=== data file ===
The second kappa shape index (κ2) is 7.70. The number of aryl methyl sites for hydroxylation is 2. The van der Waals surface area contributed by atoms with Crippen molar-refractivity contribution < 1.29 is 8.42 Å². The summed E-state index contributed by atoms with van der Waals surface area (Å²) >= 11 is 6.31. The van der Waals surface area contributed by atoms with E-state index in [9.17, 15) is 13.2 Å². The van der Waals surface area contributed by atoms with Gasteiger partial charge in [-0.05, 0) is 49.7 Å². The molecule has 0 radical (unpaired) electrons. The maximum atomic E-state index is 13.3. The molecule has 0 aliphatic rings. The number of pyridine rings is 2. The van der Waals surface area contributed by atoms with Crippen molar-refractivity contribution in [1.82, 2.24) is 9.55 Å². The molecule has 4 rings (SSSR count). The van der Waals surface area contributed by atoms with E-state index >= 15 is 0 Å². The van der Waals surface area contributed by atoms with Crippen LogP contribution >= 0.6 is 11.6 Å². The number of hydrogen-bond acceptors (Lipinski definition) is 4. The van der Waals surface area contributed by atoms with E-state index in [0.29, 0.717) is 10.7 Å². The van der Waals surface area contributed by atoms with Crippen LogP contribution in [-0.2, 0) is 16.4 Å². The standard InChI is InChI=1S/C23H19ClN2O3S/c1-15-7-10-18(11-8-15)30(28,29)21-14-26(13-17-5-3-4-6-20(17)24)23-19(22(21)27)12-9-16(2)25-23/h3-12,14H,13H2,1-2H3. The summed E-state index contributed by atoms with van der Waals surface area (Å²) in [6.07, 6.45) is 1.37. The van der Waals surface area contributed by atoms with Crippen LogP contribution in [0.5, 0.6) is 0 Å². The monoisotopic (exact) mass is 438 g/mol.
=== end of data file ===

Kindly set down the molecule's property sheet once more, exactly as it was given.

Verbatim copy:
The second kappa shape index (κ2) is 7.70. The number of aryl methyl sites for hydroxylation is 2. The van der Waals surface area contributed by atoms with Crippen molar-refractivity contribution < 1.29 is 8.42 Å². The summed E-state index contributed by atoms with van der Waals surface area (Å²) >= 11 is 6.31. The van der Waals surface area contributed by atoms with E-state index in [9.17, 15) is 13.2 Å². The van der Waals surface area contributed by atoms with Gasteiger partial charge in [-0.05, 0) is 49.7 Å². The molecule has 0 radical (unpaired) electrons. The maximum atomic E-state index is 13.3. The molecule has 0 aliphatic rings. The number of pyridine rings is 2. The van der Waals surface area contributed by atoms with Crippen molar-refractivity contribution in [1.82, 2.24) is 9.55 Å². The molecule has 4 rings (SSSR count). The van der Waals surface area contributed by atoms with E-state index >= 15 is 0 Å². The van der Waals surface area contributed by atoms with Crippen LogP contribution >= 0.6 is 11.6 Å². The number of hydrogen-bond acceptors (Lipinski definition) is 4. The van der Waals surface area contributed by atoms with E-state index in [0.29, 0.717) is 10.7 Å². The van der Waals surface area contributed by atoms with Crippen LogP contribution in [-0.2, 0) is 16.4 Å². The standard InChI is InChI=1S/C23H19ClN2O3S/c1-15-7-10-18(11-8-15)30(28,29)21-14-26(13-17-5-3-4-6-20(17)24)23-19(22(21)27)12-9-16(2)25-23/h3-12,14H,13H2,1-2H3. The summed E-state index contributed by atoms with van der Waals surface area (Å²) in [6.07, 6.45) is 1.37. The van der Waals surface area contributed by atoms with Crippen LogP contribution in [0.5, 0.6) is 0 Å². The monoisotopic (exact) mass is 438 g/mol.